Did you know that the basic motivation behind life/safety codes is trying to make sure you don't die because of the building? In a fire, building properly to code will allow the occupants the time to escape, for example. Which is great. Not dying is great.
But what happens during the earthquake, the hurricane, the tornado? What happens afterwards, when there's no power or water, when the rest of your area's emergency resources are stretched thin, addressing myriad emergencies? Is your facility safe for re-entry? Is it operational? If you've thought beyond minimum code compliance and considered what it means to make your facility resilient, it might be.
One of my favorite examples of building in resilience is a regional emergency response command center that installed a boat launch on their roof. Today, on the face, it's a bit of a Noah's ark situation. But modeling for the region showed that a significant flood event was possible in the future and in such an emergency, maintaining access to that center and keeping it operational would be critical. There are less exotic examples of resilience — moving power generation equipment above the flood plane, installing operable windows to provide ventilation when there's no power, getting to know your neighbors.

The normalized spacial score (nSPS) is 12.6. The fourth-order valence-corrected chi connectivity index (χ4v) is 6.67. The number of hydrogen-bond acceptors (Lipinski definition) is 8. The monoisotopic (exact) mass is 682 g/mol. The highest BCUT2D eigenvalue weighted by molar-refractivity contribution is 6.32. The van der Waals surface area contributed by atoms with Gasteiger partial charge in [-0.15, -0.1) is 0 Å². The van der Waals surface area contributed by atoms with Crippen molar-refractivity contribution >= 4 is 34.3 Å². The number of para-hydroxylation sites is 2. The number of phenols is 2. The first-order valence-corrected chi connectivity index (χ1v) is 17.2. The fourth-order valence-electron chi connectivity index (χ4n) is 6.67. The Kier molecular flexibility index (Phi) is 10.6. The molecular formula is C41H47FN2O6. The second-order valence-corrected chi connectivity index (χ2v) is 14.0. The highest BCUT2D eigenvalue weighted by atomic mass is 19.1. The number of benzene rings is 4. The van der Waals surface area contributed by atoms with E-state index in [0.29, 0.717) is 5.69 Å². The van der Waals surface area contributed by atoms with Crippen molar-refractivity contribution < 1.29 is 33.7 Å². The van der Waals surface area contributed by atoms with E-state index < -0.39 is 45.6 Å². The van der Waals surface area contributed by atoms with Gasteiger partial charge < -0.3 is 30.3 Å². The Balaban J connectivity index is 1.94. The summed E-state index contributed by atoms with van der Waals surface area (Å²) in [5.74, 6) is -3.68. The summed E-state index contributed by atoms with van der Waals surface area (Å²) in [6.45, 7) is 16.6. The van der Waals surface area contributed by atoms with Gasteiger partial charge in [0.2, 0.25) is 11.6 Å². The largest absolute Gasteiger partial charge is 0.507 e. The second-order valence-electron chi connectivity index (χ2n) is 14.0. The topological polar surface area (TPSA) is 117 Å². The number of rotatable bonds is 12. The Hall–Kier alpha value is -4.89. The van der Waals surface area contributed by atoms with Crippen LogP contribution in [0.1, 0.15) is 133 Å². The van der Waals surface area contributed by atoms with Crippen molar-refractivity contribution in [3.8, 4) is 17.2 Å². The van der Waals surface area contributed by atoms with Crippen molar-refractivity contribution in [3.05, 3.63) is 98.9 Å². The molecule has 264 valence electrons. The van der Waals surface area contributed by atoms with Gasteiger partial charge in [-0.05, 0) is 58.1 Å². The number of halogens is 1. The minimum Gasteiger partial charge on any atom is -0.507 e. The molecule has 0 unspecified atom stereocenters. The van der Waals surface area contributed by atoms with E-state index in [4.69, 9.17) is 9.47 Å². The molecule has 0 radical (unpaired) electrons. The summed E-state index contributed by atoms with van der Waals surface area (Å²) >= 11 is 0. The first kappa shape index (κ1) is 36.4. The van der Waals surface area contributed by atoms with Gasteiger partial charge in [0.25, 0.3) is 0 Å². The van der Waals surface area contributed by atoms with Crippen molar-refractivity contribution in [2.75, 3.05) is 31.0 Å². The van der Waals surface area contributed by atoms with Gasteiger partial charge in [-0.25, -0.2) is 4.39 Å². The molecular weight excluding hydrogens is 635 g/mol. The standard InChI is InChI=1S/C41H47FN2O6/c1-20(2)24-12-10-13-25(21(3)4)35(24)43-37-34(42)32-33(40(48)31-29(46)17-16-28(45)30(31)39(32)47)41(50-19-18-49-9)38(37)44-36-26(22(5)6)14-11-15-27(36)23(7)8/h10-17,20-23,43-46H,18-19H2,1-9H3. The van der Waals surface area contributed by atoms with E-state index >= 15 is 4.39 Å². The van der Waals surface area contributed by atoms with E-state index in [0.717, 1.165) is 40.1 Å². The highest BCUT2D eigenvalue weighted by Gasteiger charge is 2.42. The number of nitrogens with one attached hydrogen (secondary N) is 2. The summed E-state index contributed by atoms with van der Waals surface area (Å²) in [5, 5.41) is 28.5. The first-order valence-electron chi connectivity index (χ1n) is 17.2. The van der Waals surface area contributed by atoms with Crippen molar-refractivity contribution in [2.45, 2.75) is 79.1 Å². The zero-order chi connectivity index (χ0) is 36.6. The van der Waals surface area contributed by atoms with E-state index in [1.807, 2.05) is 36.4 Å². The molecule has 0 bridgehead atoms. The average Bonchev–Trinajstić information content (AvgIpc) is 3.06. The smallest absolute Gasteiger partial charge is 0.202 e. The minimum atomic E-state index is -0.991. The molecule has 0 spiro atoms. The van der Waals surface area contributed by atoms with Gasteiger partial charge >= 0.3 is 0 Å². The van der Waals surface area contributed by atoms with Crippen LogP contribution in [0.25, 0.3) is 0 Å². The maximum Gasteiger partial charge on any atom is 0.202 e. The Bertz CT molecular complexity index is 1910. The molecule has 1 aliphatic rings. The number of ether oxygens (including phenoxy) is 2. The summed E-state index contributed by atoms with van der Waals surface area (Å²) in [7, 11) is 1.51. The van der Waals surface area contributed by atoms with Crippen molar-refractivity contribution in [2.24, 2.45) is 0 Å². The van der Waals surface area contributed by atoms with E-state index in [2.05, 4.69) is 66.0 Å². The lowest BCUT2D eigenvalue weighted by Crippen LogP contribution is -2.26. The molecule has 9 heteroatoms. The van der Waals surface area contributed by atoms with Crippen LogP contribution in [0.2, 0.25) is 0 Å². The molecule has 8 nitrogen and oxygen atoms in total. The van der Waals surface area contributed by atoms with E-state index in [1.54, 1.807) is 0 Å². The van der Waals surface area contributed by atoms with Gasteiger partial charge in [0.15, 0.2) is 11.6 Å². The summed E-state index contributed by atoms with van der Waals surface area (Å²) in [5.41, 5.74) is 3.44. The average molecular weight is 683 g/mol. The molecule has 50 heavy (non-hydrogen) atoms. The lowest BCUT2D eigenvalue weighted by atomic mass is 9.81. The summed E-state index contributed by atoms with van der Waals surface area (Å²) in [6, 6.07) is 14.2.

There's a lot to consider in regards to resilience but experts recommend going at it little by little, building up your protection as you can. This Building Operating Management article goes over some steps to consider. You can also check out the U.S. Resiliency Council and their rating system for more ideas.
I'd love to know your strategies around resilience. Do you have a toolkit of resilience best practices you could share? Let me know in the comments below.
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